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Michelangelo Buonarroti (Caprese 1475-Rome 1564)

Christ on the Cross with the Virgin and St John c. 1560-64

Black chalk and white heightening | 38.2 x 21.0 cm (sheet of paper) | RCIN 912775

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  • A black chalk drawing of the crucified Christ upon a T-shaped cross, flanked by the Virgin Mary on the left, and St John on the right.

    In the last years of his life Michelangelo drew the Crucifixion repeatedly (see also RCIN 912761 and 912774), as a sustained and profoundly felt spiritual exercise. In addition to the two drawings at Windsor, there are four other complete drawings of the subject in the British Museum (two), the Ashmolean Museum, Oxford, and the Louvre, Paris, together with several fragments, preparatory sketches and copies of lost drawings. These very late drawings, together with two (or possibly three) sculptures of the Lamentation or Pietà, differ radically from Michelangelo’s earlier works, in which the body of Christ on the cross, or after death, is depicted as undefiled, even heroic. Those earlier works asserted Christ’s triumph over death; the later drawings and sculptures emphasise instead his sacrifice, and the death and dissolution of his material body.

    In these drawings Michelangelo depicts the Crucifixion not as a narrative scene but as a symbol, and what began as a carefully drawn composition gradually became more indefinite as he repeatedly reworked the outlines of Christ. The arms are in several positions and the position of his head, first slumped onto the right side of his chest, was redrawn to loll onto his left shoulder, rendering his facial features barely discernible. The outlines of the torso, hips and legs were partially erased or scratched out and redrawn in black chalk and white bodycolour, and although a definitive line of the upper legs can be discerned, the lower legs are composed of several overlapping forms. By contrast the mourning figures of the Virgin and St John the Evangelist remained tightly defined in their lumpen, earthly forms. Their hunched attitudes are opposed, Christ’s mother static and lost in introspective grief, the Evangelist stepping forwards, raising his head and hands in lamentation. They stand close to the base of the Cross but are unable to reach out and touch it: earth-bound and material, they inhabit a separate realm from the vaporous form of Christ as Spirit. This is not due to imprecision of touch in Michelangelo’s old age: his reworking of the figure of Christ gave an entirely deliberate effect of indeterminacy, capturing the dissolution of the body as the soul leaves the material world at the moment of death and passes into a different realm.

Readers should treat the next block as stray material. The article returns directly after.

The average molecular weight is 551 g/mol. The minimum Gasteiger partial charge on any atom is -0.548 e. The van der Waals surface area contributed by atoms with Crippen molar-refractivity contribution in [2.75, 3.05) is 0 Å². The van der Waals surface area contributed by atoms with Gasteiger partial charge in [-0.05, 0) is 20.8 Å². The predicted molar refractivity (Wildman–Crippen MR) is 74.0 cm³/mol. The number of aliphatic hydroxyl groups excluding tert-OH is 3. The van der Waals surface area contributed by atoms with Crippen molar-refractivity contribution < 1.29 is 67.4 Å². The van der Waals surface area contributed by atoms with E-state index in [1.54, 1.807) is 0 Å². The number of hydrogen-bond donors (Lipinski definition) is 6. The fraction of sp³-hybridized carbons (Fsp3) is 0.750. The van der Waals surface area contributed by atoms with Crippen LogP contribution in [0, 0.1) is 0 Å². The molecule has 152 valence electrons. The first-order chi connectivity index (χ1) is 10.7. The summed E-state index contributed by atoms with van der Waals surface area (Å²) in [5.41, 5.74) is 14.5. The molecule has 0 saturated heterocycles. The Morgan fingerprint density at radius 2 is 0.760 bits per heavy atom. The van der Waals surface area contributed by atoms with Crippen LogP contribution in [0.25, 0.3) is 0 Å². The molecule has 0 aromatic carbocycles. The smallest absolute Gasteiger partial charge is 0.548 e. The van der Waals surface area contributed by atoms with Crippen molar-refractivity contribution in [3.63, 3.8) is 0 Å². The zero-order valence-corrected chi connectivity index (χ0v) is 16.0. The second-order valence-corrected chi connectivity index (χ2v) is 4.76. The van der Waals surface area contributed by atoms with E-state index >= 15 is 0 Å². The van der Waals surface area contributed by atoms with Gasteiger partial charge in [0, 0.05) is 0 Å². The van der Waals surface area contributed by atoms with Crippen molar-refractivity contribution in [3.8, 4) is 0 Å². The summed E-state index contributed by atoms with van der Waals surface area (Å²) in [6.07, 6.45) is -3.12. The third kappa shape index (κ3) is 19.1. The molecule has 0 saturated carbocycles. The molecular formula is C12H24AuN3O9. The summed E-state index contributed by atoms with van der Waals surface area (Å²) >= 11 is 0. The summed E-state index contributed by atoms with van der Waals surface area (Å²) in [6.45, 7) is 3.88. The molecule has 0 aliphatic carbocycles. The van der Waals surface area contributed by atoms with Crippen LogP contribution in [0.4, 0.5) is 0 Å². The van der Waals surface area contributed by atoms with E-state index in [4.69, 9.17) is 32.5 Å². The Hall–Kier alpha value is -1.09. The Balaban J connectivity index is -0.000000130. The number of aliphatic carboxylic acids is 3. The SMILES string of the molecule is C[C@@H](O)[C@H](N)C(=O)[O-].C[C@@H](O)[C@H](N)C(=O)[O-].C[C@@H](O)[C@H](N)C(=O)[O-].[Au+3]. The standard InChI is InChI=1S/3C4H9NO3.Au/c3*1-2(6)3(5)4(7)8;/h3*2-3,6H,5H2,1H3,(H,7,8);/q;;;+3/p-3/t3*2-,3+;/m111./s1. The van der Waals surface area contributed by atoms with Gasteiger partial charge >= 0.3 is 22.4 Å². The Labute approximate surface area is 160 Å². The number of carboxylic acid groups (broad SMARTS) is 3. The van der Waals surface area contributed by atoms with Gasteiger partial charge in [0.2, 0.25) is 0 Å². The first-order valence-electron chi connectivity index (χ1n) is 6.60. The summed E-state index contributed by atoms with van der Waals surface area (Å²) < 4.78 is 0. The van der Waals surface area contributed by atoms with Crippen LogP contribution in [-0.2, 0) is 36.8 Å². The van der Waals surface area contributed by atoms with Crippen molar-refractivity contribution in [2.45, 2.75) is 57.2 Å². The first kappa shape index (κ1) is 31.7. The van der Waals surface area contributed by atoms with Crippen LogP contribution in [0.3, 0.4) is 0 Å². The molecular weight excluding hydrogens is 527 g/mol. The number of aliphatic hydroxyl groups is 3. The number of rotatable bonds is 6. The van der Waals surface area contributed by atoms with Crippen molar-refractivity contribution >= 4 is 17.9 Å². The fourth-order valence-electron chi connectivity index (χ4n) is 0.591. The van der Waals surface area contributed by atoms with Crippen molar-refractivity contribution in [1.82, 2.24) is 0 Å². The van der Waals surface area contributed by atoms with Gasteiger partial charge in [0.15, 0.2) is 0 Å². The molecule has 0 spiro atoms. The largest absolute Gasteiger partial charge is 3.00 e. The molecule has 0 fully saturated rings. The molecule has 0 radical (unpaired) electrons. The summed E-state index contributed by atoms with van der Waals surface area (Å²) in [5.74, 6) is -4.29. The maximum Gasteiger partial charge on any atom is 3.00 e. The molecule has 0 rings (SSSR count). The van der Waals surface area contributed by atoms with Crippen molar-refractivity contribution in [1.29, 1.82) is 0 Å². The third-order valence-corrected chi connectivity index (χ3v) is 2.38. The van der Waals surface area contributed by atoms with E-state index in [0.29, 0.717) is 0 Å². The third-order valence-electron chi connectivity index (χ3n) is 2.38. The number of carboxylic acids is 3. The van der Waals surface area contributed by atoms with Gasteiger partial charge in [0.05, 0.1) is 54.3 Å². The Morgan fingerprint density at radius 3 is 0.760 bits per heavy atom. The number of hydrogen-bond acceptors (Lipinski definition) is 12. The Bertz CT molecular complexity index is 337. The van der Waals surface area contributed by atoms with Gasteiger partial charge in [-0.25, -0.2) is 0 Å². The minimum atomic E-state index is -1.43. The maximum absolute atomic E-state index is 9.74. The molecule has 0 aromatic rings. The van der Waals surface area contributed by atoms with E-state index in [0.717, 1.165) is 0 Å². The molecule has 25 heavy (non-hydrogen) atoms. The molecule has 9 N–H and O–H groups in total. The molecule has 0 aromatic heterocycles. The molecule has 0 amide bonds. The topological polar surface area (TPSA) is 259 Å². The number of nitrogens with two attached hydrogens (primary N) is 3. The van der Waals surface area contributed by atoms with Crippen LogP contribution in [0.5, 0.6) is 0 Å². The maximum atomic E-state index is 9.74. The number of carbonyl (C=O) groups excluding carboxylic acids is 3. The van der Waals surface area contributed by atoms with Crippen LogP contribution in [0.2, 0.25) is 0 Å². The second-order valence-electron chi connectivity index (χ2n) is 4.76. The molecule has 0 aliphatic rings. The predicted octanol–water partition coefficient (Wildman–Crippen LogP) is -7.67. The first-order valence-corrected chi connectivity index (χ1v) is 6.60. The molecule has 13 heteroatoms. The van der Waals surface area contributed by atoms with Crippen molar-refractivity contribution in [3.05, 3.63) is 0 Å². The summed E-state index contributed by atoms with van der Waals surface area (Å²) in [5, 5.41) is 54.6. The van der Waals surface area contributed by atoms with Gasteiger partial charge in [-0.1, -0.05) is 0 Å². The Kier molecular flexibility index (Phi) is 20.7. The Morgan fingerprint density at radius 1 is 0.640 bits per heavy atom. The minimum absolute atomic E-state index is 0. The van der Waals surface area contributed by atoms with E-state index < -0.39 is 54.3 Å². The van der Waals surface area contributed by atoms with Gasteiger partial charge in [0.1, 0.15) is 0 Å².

The belief in salvation by faith alone (sola fide), rather than by good deeds or the mere avoidance of sin, was the core message of the Beneficio di Cristo, a treatise on Christ’s sacrifice on the Cross and the key text of the ‘Spirituali’ movement of the 1540s, which strongly informed Michelangelo’s late personal spirituality. Though by 1560 the movement had dissolved, its practice of meditation on the Crucifixion and on Christ’s blood seems to have had a lasting effect on Michelangelo. These late Crucifixions can best be characterised as graphic meditations on Christ’s sacrifice, just as the Lamentations of twenty years before had been meditations on the grace that flowed from his dead body (see RCIN 912769).

    A copy of the drawing was at Christie's, 6 July 2021, lot 5; see P. Joannides, ‘Reworking and erasure in two drawings by the aged Michelangelo’, in Colnaghi Studies, no. 2, March 2018, p. 154, fig. 6.


    Listed in George III's 'Inventory A', c. 1800-20, p. 47 'Michael Angelo, Fra: Bartolomeo, And: del Sarto &[c]' / Tom. III (c. 1802): '2-4. […] three different Studys of the Crucifixtion'. Earlier provenance unknown.

  • Medium and techniques

    Black chalk and white heightening


    38.2 x 21.0 cm (sheet of paper)